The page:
We report on growth and survivorship of two cohorts of blue oaks Quercus douglasii Hook. & Arn. (Fagaceae) monitored at Hastings Reservation in Monterey County, California, the first growing in an unprotected old field and measured as seedlings in 1965 and the second planted as acorns in 1985 in several sites differing in their degree of protection from grazing. Growth of all individuals was extremely slow: among those surviving in the first cohort, mean (± SD) height in 2006 was only 76.7 ± 45.0 cm for an average growth rate of 1.8 cm yr−1, and only one of the original 73 oaks had grown taller than 1.5 m while one was still a seedling 28 cm in height 41 yr after being first marked. Of the second cohort, mean height 21 yr after planting was 54.3 ± 31.4 cm. None of these latter individuals had grown out of the sapling stage while 25% were still seedlings < 30 cm in height. Growth of this second cohort was significantly greater when protected from grazing and when growing in the open rather than in the shade. Although growth was slow, survivorship of oaks first measured in 1965 was high, indicting that individuals can live for decades despite significant grazing pressure. Our results confirm the difficulties of inferring age from size of blue oaks, since individuals just achieving the height at which they are typically cored may be 50 or more years old. They also indicate that regeneration, although very slow, can occur in open oak savannas in California despite significant grazing pressure. Whether the observed amount of regeneration is sufficient for long-term sustainability will require continued monitoring and modeling of oak demography.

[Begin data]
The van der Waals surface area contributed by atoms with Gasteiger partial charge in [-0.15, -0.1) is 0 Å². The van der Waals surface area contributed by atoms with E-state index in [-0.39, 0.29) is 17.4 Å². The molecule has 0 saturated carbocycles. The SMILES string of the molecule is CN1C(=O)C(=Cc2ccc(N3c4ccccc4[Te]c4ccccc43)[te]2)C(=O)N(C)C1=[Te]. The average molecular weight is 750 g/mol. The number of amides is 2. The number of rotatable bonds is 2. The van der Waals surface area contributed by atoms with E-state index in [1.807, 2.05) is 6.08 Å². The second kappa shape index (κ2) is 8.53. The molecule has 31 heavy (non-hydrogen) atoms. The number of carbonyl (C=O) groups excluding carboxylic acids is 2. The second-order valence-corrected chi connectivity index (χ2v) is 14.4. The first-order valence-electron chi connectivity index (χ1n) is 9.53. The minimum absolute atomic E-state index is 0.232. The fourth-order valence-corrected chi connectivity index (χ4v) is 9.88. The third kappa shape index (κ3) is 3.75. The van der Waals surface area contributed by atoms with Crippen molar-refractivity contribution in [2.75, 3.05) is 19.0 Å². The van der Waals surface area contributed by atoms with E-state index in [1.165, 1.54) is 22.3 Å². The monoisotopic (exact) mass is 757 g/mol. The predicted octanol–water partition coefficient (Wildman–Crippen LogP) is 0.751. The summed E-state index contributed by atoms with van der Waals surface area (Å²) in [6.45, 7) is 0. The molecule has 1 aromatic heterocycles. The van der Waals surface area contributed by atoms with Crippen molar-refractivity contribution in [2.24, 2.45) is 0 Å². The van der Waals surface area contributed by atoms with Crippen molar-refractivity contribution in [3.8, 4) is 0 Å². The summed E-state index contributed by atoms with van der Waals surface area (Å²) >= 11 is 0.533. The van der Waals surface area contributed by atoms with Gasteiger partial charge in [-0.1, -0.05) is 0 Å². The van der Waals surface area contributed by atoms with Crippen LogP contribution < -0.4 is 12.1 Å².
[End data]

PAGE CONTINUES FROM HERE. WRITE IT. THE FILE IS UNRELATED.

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Vol. 54 • No. 4